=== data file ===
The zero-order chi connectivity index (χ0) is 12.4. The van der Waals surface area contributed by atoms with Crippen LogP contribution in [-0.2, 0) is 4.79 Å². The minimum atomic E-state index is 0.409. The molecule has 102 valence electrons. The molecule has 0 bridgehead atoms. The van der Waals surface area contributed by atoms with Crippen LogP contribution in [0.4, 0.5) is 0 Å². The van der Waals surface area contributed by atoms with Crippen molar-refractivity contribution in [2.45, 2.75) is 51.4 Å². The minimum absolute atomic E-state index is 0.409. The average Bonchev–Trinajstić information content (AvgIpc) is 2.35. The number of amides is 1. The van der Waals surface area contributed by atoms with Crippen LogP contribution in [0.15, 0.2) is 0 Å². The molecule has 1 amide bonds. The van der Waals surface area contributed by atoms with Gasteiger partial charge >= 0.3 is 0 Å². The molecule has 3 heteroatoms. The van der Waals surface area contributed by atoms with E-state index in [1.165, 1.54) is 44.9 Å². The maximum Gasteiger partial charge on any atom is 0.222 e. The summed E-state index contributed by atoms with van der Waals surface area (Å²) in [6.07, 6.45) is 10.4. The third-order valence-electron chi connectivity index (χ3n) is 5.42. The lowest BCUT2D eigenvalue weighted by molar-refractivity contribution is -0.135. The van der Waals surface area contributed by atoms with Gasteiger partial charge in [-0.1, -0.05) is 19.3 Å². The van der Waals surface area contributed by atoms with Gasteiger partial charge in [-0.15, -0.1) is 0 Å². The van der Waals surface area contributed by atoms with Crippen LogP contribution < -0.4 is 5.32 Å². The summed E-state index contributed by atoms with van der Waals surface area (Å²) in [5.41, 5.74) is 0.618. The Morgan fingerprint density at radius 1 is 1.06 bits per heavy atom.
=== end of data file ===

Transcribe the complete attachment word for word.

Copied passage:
The zero-order chi connectivity index (χ0) is 12.4. The van der Waals surface area contributed by atoms with Crippen LogP contribution in [-0.2, 0) is 4.79 Å². The minimum atomic E-state index is 0.409. The molecule has 102 valence electrons. The molecule has 0 bridgehead atoms. The van der Waals surface area contributed by atoms with Crippen LogP contribution in [0.4, 0.5) is 0 Å². The van der Waals surface area contributed by atoms with Crippen molar-refractivity contribution in [2.45, 2.75) is 51.4 Å². The minimum absolute atomic E-state index is 0.409. The average Bonchev–Trinajstić information content (AvgIpc) is 2.35. The number of amides is 1. The van der Waals surface area contributed by atoms with Crippen LogP contribution in [0.15, 0.2) is 0 Å². The molecule has 1 amide bonds. The van der Waals surface area contributed by atoms with Gasteiger partial charge >= 0.3 is 0 Å². The molecule has 3 heteroatoms. The van der Waals surface area contributed by atoms with E-state index in [1.165, 1.54) is 44.9 Å². The maximum Gasteiger partial charge on any atom is 0.222 e. The summed E-state index contributed by atoms with van der Waals surface area (Å²) in [6.07, 6.45) is 10.4. The third-order valence-electron chi connectivity index (χ3n) is 5.42. The lowest BCUT2D eigenvalue weighted by molar-refractivity contribution is -0.135. The van der Waals surface area contributed by atoms with Gasteiger partial charge in [-0.1, -0.05) is 19.3 Å². The van der Waals surface area contributed by atoms with Gasteiger partial charge in [-0.15, -0.1) is 0 Å². The van der Waals surface area contributed by atoms with Crippen LogP contribution < -0.4 is 5.32 Å². The summed E-state index contributed by atoms with van der Waals surface area (Å²) in [5.41, 5.74) is 0.618. The Morgan fingerprint density at radius 1 is 1.06 bits per heavy atom.